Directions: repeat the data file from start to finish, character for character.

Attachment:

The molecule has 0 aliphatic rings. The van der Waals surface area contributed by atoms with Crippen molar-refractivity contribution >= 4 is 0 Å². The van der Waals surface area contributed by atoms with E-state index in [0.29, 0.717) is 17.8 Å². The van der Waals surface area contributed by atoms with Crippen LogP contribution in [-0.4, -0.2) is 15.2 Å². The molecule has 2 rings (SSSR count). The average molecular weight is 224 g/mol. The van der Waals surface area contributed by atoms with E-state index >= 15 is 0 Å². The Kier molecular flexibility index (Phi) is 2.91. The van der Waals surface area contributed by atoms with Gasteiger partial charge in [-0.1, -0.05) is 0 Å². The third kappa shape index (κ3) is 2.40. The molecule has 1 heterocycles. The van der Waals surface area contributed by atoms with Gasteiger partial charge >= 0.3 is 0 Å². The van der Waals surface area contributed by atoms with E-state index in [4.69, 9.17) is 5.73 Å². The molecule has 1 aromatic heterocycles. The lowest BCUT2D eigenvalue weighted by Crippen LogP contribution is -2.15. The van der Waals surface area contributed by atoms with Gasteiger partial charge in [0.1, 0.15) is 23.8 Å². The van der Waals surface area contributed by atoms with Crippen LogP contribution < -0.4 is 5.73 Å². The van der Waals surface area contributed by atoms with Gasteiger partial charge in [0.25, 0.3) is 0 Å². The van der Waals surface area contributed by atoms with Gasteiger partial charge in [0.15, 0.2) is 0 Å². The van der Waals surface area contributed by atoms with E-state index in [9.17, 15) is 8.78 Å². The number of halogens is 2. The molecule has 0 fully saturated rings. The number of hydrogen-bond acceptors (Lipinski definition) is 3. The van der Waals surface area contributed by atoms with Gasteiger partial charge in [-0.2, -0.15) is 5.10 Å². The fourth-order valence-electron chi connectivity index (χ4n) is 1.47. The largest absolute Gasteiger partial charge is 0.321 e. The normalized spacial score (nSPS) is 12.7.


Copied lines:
The molecule has 0 aliphatic rings. The van der Waals surface area contributed by atoms with Crippen molar-refractivity contribution >= 4 is 0 Å². The van der Waals surface area contributed by atoms with E-state index in [0.29, 0.717) is 17.8 Å². The van der Waals surface area contributed by atoms with Crippen LogP contribution in [-0.4, -0.2) is 15.2 Å². The molecule has 2 rings (SSSR count). The average molecular weight is 224 g/mol. The van der Waals surface area contributed by atoms with E-state index >= 15 is 0 Å². The Kier molecular flexibility index (Phi) is 2.91. The van der Waals surface area contributed by atoms with Gasteiger partial charge in [-0.1, -0.05) is 0 Å². The third kappa shape index (κ3) is 2.40. The molecule has 1 heterocycles. The van der Waals surface area contributed by atoms with Gasteiger partial charge >= 0.3 is 0 Å². The van der Waals surface area contributed by atoms with E-state index in [4.69, 9.17) is 5.73 Å². The molecule has 1 aromatic heterocycles. The lowest BCUT2D eigenvalue weighted by Crippen LogP contribution is -2.15. The van der Waals surface area contributed by atoms with Gasteiger partial charge in [0.1, 0.15) is 23.8 Å². The van der Waals surface area contributed by atoms with Crippen LogP contribution < -0.4 is 5.73 Å². The van der Waals surface area contributed by atoms with Gasteiger partial charge in [0.25, 0.3) is 0 Å². The van der Waals surface area contributed by atoms with Gasteiger partial charge in [0.15, 0.2) is 0 Å². The van der Waals surface area contributed by atoms with E-state index in [9.17, 15) is 8.78 Å². The number of halogens is 2. The molecule has 0 fully saturated rings. The number of hydrogen-bond acceptors (Lipinski definition) is 3. The van der Waals surface area contributed by atoms with Gasteiger partial charge in [-0.2, -0.15) is 5.10 Å². The fourth-order valence-electron chi connectivity index (χ4n) is 1.47. The largest absolute Gasteiger partial charge is 0.321 e. The normalized spacial score (nSPS) is 12.7.